So why does she think this approach works? It has to do with efficiently allocating one’s energy to what is more achievable away from goals that are unrealistic. And in turn, “[m]ental contrasting resulted in more people pursuing promising goals more vigorously.”
What is happening inside our minds when mental contrasting is implemented?
“Mental contrasting enhances our awareness of obstacles in our path. It also strengthens cognitive links between the future and obstacles, as well as between obstacles and what we need to do to overcome them. All of this primes us to tackle obstacles that seem possible to overcome, and to shrink away from obstacles that we believe are insurmountable…Finally, mental contrasting helps us process negative feedback, form constructive plans for taking action, and protects our sense of competence in the face of negative feedback, so long as our goals are realistic. We move headlong toward our objectives. If our goals aren’t realistic, it causes us to detach from them, leaving us free to direct our energies towards other, more realistic endeavours.”
She and her research team created a four-step mental exercise for people to apply in their everyday lives. They call the exercise WOOP – Wish, Outcome, Obstacle, Plan.
“Defining the Wish and identifying and visualising the desired Outcome and Obstacle are the mental contrasting part; forming implementation intentions represent the final step: the Plan. The exercise is simple and short, requiring as little as five or 10 minutes to complete.”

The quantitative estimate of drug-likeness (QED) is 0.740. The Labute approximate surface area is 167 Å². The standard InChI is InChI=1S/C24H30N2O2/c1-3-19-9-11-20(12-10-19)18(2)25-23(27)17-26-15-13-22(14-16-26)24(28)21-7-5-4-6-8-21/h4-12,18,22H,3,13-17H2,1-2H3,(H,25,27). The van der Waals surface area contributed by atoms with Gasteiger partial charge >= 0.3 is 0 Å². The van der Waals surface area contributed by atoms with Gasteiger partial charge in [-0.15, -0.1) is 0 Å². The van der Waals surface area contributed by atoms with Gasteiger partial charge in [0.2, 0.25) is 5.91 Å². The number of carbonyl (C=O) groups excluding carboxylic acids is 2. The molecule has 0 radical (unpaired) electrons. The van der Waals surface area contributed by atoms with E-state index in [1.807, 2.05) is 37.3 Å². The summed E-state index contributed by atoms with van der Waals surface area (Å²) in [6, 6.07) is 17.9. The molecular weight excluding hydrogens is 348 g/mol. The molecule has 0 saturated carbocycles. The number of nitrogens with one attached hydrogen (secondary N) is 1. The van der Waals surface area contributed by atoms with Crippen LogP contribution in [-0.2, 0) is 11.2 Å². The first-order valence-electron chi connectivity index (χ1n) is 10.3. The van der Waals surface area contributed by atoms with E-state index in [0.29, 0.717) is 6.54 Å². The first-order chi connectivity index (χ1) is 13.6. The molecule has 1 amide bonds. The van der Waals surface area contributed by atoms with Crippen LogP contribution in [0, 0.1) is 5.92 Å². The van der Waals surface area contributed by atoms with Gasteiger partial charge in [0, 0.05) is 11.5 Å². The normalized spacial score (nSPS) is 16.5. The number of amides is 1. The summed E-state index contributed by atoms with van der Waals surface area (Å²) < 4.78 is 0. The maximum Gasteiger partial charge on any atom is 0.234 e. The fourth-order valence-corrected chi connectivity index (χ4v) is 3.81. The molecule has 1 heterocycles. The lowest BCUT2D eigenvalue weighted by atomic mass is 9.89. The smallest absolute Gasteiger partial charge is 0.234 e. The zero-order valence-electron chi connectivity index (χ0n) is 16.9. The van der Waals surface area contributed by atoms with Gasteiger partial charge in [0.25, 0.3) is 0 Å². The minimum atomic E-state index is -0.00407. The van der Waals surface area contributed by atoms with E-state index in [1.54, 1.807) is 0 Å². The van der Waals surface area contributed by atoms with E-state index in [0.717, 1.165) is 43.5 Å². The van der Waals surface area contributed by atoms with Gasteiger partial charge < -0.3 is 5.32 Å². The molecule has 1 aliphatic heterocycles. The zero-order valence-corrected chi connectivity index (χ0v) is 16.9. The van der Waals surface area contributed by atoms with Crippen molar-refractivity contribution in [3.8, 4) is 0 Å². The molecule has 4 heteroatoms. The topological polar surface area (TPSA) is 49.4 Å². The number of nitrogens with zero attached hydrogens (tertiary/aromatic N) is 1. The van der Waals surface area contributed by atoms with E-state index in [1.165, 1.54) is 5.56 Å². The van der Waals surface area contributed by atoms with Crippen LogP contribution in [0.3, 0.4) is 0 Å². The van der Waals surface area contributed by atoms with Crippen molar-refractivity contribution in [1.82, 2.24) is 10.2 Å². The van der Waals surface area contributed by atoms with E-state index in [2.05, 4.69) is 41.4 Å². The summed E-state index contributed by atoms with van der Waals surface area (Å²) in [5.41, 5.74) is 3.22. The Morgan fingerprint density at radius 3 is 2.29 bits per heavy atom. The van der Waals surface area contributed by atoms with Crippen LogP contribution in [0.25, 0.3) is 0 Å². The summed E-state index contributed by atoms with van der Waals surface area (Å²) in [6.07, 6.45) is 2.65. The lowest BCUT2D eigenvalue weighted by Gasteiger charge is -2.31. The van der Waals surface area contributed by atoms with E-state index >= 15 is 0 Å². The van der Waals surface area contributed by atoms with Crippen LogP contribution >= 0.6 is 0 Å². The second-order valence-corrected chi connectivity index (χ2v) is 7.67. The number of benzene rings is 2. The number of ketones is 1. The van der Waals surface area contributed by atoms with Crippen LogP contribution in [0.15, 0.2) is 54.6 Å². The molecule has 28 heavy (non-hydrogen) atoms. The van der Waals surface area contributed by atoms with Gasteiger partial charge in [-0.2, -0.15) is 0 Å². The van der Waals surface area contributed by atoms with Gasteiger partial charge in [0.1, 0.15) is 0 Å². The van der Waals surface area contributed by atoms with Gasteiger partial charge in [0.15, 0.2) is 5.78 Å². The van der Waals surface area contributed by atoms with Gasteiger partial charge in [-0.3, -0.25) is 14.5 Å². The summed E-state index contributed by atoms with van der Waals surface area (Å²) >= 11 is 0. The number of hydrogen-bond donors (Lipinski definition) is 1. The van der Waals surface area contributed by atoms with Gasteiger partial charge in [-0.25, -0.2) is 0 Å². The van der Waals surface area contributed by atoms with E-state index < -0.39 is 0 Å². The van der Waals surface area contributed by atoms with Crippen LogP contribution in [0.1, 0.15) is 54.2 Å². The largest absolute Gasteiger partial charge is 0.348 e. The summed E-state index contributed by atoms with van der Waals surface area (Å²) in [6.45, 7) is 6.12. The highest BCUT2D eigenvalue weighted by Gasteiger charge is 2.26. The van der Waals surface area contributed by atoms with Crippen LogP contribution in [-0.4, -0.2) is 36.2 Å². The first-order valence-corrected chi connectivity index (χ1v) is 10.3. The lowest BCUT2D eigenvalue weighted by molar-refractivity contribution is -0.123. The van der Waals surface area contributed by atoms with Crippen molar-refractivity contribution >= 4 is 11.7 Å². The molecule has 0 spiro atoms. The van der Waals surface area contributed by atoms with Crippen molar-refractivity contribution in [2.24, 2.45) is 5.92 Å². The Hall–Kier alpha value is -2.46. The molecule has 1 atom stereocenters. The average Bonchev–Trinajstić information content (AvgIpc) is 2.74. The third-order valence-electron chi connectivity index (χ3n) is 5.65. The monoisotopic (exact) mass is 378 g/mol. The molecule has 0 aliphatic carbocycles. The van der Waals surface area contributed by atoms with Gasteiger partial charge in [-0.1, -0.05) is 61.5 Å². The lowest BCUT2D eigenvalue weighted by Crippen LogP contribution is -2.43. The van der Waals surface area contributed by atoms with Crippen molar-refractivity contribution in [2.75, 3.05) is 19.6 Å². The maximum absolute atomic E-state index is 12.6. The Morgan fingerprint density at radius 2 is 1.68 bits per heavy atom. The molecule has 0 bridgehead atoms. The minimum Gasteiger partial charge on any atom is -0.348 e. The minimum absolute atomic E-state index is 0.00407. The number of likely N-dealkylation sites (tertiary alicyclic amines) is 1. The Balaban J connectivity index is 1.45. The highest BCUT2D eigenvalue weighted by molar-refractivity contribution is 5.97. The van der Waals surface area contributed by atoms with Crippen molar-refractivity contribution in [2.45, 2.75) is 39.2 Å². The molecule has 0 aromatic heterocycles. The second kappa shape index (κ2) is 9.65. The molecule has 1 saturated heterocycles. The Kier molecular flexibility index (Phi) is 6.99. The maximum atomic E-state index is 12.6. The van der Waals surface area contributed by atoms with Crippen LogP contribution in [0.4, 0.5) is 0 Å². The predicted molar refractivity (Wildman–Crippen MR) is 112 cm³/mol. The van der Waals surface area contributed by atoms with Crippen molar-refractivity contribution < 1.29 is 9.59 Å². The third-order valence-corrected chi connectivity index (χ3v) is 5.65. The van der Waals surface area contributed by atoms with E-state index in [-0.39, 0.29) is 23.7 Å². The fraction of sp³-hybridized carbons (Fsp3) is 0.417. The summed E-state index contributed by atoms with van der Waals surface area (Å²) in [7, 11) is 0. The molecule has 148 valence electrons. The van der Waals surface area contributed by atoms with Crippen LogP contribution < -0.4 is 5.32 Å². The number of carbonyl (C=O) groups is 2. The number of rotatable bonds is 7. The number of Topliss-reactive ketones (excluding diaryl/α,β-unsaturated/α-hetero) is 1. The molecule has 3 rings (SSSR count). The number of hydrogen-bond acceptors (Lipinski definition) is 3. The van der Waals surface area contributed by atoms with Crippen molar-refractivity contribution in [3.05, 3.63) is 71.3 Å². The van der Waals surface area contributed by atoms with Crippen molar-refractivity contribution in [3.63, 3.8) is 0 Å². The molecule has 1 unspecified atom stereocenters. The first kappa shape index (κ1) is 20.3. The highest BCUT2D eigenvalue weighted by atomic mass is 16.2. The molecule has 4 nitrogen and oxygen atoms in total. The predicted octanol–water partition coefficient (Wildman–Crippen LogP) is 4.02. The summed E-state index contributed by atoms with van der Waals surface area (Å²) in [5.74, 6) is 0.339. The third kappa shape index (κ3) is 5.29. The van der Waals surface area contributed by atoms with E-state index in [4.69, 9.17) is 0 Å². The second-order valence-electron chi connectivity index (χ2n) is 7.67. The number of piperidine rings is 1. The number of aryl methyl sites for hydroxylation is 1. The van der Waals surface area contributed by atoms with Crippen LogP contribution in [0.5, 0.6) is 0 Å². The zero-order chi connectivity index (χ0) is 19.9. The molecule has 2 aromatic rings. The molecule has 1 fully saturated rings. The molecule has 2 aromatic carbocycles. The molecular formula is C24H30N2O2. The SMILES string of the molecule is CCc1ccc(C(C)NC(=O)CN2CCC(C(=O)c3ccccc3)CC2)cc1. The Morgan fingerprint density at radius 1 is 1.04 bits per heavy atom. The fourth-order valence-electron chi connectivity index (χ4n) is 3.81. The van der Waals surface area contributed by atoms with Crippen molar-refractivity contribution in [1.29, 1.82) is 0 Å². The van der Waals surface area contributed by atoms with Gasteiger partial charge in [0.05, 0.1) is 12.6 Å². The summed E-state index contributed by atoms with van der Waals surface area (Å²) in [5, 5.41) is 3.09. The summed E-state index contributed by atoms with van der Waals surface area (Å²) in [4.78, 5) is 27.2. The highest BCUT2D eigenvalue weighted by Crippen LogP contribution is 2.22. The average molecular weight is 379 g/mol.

The results were quite impressive.
“In line with our hypothesis, about 80 per cent of the participants trained in WOOP achieved their goals, as opposed to just over 30 per cent of participants in the control group.”
From my perspective I have made a commitment to write a weekly blog and so far I have been able to do so for over two years. I must admit that sometimes this obligation feels like the Sword of Damocles being held over me each week. And yet it isn’t enough to tell myself that “I can do it,” “I’m a writer,” “I won’t let anything get in my way.” I have to be realistic about the very real obstacles that often stand between me and writing that blog: Competing interests for my time, a struggle to find a relevant topic, procrastination, rebellion, distractions, etc. These manifest themselves in that burdensome feeling author Steven pressman calls “resistance”.Resistance: I have found that I have to acknowledge it, honor it, and develop a plan for defeating it.Click To Tweet